Sometimes I go off the internet for a reason. Not that long ago, I gave it up for a week, just to see what happened. It turned out that I read a lot of books. This week, I just went away, for no special reason. There is quite a lot going on in my life, some of it quite tiring and complicated. The internet, which I adore and tend to see the best in, suddenly felt like a vast, shouty cocktail party, where many people were talking about subjects which did not mean anything to me. I no longer wanted to get into long discussions about rugging decisions which were raging on the some of the horse forums I follow, or look at a video of someone doing something amusing with a dog, or even read interesting articles from the Washington Post. I thought I’d let the gaudy carnival go on without me for a while. People really did not need my opinion on every single thing, or endless pictures of my red mare, or reports on the dour old Scottish weather.
It turned out that I read a lot of books.
I’ve nearly finished Middlemarch. I stopped reading it for a bit, because I can’t bear it to come to an end, so I’m saving up the last part like a child saves sweets. I’ve returned to another 19th century Beloved, Jane Austen. I really did think I knew Jane Austen by heart, but it’s probably fifteen years since I last read Sense and Sensibility and even long since I sat down with Pride and Prejudice or Persuasion. I think they are stitched into my heart, because I’ve read all of them more than once and because of all the films and television series, but there is so much that is forgotten.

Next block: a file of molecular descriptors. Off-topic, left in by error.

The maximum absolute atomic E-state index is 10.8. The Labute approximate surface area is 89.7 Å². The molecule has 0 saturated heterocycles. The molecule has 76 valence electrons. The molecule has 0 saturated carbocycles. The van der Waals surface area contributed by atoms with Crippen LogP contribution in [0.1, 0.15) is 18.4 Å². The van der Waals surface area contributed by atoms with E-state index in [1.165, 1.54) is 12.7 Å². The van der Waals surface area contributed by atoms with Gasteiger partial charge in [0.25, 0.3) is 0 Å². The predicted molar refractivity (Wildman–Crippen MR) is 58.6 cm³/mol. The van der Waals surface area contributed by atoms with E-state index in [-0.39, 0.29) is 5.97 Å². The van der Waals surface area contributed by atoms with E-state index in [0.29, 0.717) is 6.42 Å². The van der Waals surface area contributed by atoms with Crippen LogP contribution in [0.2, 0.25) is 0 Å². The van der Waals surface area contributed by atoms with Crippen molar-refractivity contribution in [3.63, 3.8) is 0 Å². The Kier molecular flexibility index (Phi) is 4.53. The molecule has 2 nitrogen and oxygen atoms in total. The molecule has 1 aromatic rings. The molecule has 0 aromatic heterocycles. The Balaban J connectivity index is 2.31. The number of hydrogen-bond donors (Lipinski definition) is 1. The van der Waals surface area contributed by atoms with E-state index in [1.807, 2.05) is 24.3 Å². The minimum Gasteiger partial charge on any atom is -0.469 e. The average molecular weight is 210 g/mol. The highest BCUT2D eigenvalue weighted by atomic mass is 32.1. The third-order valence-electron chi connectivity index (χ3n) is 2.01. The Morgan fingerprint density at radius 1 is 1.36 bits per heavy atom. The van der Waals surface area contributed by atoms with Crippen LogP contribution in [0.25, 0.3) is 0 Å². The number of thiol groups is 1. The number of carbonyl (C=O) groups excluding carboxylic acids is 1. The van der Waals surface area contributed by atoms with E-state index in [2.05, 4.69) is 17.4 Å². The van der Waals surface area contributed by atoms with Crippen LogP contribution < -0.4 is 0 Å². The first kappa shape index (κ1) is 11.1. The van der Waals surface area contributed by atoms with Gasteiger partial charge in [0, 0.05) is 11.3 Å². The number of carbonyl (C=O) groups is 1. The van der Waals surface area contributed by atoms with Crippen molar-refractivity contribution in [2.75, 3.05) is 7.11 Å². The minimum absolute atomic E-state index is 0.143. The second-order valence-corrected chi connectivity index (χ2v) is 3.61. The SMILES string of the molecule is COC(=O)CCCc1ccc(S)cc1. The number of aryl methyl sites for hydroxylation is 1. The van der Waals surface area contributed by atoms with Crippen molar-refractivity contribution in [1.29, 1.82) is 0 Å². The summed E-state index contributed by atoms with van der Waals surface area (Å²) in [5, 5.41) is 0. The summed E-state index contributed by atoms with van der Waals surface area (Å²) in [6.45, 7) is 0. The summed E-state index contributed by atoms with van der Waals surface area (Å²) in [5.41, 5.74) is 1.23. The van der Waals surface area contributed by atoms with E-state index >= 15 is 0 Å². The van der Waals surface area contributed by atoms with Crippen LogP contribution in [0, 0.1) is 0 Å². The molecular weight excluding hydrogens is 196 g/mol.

Austen’s unbelievably naughty and piercing sense of humour still comes as a shock. She can thrust her gentle rapier right through the ribs, piercing pomposity and self-importance and indulgence. Silliness is perhaps the thing that drives her most demented, and she distributes silliness freely among her characters, men and women both, and then shatters it, almost as if she is shooting clay pigeons. It seems odd, across the long centuries and the shifting social mores and the cultural changes, that she can still make me laugh out loud. She surprises me into startled shouts of laughter, and I shake my head in awe and wonder. I love her.
I’ve also been looking at the grass and the trees and the hills. Even under a low cloud, they are still ravishing and real. The Younger Brother and I went for a walk in the rain last night. It was fine, soft rain, and we did not mind getting wet.
The online cocktail party swings on without me, and I am glad it is there. It’s considered rather clever to sneer at online life and the people who enjoy it – oh, the grumpy trolls and the keyboard warriors and the anonymous ranters – but I think that most of the time the internet uses its power for good rather than evil. Everybody, after all, needs a baby panda from time to time, or even an amusing dog.